We study the effects of news shocks on inventory accumulation in a structural VAR framework. We establish that inventories react strongly and positively to news about future increases in total factor productivity. Theory suggests that the transmission channel of news shocks to inventories works through movements in marginal costs, through movements in sales, or through interest rates. We provide evidence that changes in external and internal rates of return are central to the transmission for such news shocks. We do not find evidence of a strong substitution effect that shifts production from ...
Working Paper , Paper 19-18

Working Paper
What Do Survey Data Tell Us about US Businesses?

This paper examines the reliability of survey data on business incomes, valuations, and rates of return, which are key inputs for studies of wealth inequality and entrepreneurial choice. We compare survey responses of business owners with available data from administrative tax records, brokered private business sales, and publicly traded company filings and document problems due to nonrepresentative samples and measurement errors across all surveys, subsamples, and years. We find that the discrepancies are economically relevant for the statistics of interest. We investigate reasons for these ...
Working Papers , Paper 2019-021

Working Paper
Why has the cyclicality of productivity changed? What does it mean?

U.S. labor and total factor productivity have historically been procyclical?rising in booms and falling in recessions. After the mid-1980s, however, TFP became much less procyclical with respect to hours while labor productivity turned strongly countercyclical. We find that the key empirical ?fact? driving these changes is reduced variation in factor utilization?conceptually, the workweek of capital and labor effort. We discuss a range of theories that seek to explain the changes in productivity?s cyclicality. Increased flexibility, changes in the structure of the economy, and shifts in ...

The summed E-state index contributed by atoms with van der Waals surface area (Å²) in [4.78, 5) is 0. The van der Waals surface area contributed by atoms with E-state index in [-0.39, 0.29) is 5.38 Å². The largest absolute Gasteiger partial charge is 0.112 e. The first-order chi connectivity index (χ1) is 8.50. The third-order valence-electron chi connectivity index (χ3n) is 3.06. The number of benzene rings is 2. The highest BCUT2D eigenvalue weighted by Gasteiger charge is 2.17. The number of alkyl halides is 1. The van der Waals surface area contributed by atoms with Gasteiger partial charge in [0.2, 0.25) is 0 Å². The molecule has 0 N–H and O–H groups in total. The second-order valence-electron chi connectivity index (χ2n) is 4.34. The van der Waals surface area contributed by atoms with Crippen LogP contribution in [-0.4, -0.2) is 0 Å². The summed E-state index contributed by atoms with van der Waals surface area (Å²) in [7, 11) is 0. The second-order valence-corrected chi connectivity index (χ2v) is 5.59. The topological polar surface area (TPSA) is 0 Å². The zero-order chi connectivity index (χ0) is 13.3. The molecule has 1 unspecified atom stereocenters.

Working Paper Series , Paper 2016-7

Working Paper
The Inverted Leading Indicator Property and Redistribution Effect of the Interest Rate

The interest rate at which US firms borrow funds has two features: (i) it moves in a countercyclical fashion and (ii) it is an inverted leading indicator of real economic activity: low interest rates today forecast future booms in GDP, consumption, investment, and employment. We show that a Kiyotaki-Moore model accounts for both properties when interest-rate movements are driven, in a significant way, by self-fulfilling shocks that redistribute income away from lenders and to borrowers during booms. The credit-based nature of such self-fulfilling equilibria is shown to be essential: the ...
Working Papers , Paper 2016-27

Journal Article
Industrial production and capacity utilization: the 2001 annual revision

In late 2001, the Board of Governors of the Federal Reserve System published the annual revision of its index of industrial production and the related measures of capacity and capacity utilization for the period January 1992 to October 2001. The updated measures reflect the incorporation of newly available, more-comprehensive source data and the introduction of improved methods for compiling a few series. ; Measured fourth quarter to fourth quarter, increases in rates of industrial output and capacity have been revised downward from rates previously reported for 1999 and 2000. The revision ...
Federal Reserve Bulletin , Volume 88 , Issue Mar , Pages 173-187

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Wen, Yi 11 items